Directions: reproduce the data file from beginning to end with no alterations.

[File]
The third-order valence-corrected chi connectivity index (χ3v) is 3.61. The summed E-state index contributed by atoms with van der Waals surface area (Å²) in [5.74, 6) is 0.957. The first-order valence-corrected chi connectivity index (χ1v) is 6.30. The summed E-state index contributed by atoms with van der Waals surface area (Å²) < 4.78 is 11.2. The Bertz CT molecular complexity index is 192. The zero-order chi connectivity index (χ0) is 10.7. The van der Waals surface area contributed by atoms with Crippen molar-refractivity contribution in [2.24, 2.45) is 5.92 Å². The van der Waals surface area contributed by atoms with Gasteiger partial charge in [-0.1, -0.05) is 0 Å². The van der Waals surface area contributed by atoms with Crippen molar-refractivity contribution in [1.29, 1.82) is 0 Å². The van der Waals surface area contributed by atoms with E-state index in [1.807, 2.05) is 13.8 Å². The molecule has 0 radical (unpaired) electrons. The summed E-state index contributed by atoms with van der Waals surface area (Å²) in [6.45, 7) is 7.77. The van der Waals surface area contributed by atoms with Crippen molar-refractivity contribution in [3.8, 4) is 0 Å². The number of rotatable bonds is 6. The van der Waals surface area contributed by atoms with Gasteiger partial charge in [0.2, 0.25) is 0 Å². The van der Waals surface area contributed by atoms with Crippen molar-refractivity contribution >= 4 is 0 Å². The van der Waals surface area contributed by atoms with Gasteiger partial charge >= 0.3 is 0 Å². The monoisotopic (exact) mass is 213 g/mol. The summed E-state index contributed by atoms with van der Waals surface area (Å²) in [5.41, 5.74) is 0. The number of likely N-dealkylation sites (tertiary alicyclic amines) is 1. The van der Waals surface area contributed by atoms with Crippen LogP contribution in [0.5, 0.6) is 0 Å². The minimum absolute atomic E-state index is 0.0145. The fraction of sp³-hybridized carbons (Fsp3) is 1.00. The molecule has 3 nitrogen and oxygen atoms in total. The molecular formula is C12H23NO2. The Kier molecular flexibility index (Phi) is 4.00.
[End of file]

The third-order valence-corrected chi connectivity index (χ3v) is 3.61. The summed E-state index contributed by atoms with van der Waals surface area (Å²) in [5.74, 6) is 0.957. The first-order valence-corrected chi connectivity index (χ1v) is 6.30. The summed E-state index contributed by atoms with van der Waals surface area (Å²) < 4.78 is 11.2. The Bertz CT molecular complexity index is 192. The zero-order chi connectivity index (χ0) is 10.7. The van der Waals surface area contributed by atoms with Crippen molar-refractivity contribution in [2.24, 2.45) is 5.92 Å². The van der Waals surface area contributed by atoms with Gasteiger partial charge in [-0.1, -0.05) is 0 Å². The van der Waals surface area contributed by atoms with Crippen molar-refractivity contribution in [1.29, 1.82) is 0 Å². The van der Waals surface area contributed by atoms with E-state index in [1.807, 2.05) is 13.8 Å². The molecule has 0 radical (unpaired) electrons. The summed E-state index contributed by atoms with van der Waals surface area (Å²) in [6.45, 7) is 7.77. The van der Waals surface area contributed by atoms with Crippen molar-refractivity contribution in [3.8, 4) is 0 Å². The number of rotatable bonds is 6. The van der Waals surface area contributed by atoms with Gasteiger partial charge in [0.2, 0.25) is 0 Å². The van der Waals surface area contributed by atoms with Crippen molar-refractivity contribution >= 4 is 0 Å². The van der Waals surface area contributed by atoms with Gasteiger partial charge >= 0.3 is 0 Å². The monoisotopic (exact) mass is 213 g/mol. The summed E-state index contributed by atoms with van der Waals surface area (Å²) in [5.41, 5.74) is 0. The number of likely N-dealkylation sites (tertiary alicyclic amines) is 1. The van der Waals surface area contributed by atoms with Crippen LogP contribution in [0.5, 0.6) is 0 Å². The minimum absolute atomic E-state index is 0.0145. The fraction of sp³-hybridized carbons (Fsp3) is 1.00. The molecule has 3 nitrogen and oxygen atoms in total. The molecular formula is C12H23NO2. The Kier molecular flexibility index (Phi) is 4.00.